Monday, June 24, 2019

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Substance Abuse and Rehab in Camden, New Jersey

Camden, New Jersey may be small for a city with roughly 76,000 people, but that hasn’t prevented the area from far exceeding the national average in terms of deaths caused by heroin. With close access to the ocean and other seaports, New Jersey has become a major pipeline for hard drugs. Today, its citizens continue to suffer the effects.

Camden is especially vulnerable to the lure of heroin abuse and alcoholism. Nearly 40% of its inhabitants live at or below the poverty line. Due to the drug trade, Camden ranks near the top of the list in violent crimes as well. In 2015, Camden was ranked America’s most dangerous city above other cities like Detroit and Chicago that get the majority of the press. Nonetheless, the homicide and violent crime rates in Camden continually rank at the very top of all major US cities.

The national average for homicide rate is .37 per 100 people. Camden has never ranked under 2 per 100 since the FBI began recording crime statistics in 1980.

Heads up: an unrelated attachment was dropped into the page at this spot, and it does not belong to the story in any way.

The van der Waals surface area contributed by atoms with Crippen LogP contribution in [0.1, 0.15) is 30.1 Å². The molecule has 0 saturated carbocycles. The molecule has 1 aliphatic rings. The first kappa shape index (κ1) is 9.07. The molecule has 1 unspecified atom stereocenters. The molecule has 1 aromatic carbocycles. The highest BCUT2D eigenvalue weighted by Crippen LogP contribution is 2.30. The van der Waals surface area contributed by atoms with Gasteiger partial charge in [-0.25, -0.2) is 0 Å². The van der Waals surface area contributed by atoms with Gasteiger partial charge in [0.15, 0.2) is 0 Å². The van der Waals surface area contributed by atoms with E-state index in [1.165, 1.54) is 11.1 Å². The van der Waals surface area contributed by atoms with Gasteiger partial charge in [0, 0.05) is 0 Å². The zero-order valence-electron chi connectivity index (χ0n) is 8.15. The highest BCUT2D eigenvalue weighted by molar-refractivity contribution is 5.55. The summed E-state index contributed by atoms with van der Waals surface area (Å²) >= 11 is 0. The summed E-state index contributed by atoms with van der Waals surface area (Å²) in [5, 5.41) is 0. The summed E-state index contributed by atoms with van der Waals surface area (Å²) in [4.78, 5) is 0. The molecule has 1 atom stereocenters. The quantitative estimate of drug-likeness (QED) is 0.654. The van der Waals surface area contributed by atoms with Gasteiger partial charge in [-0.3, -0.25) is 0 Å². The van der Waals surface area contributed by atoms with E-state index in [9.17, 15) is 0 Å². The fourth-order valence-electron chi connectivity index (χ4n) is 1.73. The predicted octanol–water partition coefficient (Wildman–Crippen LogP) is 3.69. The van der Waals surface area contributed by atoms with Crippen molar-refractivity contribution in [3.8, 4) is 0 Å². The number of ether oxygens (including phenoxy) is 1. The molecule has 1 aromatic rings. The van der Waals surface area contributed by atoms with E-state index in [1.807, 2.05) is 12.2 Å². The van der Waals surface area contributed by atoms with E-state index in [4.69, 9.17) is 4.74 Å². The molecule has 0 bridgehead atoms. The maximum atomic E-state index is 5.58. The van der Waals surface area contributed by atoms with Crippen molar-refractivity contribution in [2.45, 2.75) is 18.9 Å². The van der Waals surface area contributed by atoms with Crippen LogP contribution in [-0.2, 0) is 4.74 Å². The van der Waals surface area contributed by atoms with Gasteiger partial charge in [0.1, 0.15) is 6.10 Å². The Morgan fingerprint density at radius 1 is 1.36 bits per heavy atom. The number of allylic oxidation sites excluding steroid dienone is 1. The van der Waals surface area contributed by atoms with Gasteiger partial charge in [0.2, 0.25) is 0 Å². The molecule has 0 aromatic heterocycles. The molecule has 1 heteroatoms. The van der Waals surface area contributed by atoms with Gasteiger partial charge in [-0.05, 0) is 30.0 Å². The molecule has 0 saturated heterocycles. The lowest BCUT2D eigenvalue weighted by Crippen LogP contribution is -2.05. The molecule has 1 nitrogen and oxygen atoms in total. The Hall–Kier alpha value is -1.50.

Budgetary cuts have plagued Camden’s police force who routinely finds themselves too overwhelmed to manage the massive amounts of criminal activity that take place in the city. Homelessness, prostitution, robbery, assault, homicide, and drug trafficking make for a situation in which law enforcement finds itself spread too thin to accommodate all of the needs of the area’s problems.

Drug Abuse In Camden By The Numbers

Heroin and other opiates accounted for nearly half of Camden’s rehab admissions over the past 3 years. Alcohol found itself a close second. While both of these drugs have vastly different addiction profiles, and one is legal while the other isn’t, neither is safe, and folks that find themselves losing control of their habit will at one time or another find themselves in a rehab center.

The majority of these people will be white, between the ages of 25-44, and male. But it’s important to note that neither heroin abuse nor alcoholism discriminate in terms of age, race, or gender. Those that are under 18 find themselves in rehab clinics as well as those that are over the age of 55.

The majority of these individuals are either on unemployment or not in the labor force at the time of their admission. Many of them are referred to a rehab treatment facility through the criminal justice system, and many are on probation or parole. Some were referred through the drug court system with around 23% of addiction patients being self-referrals.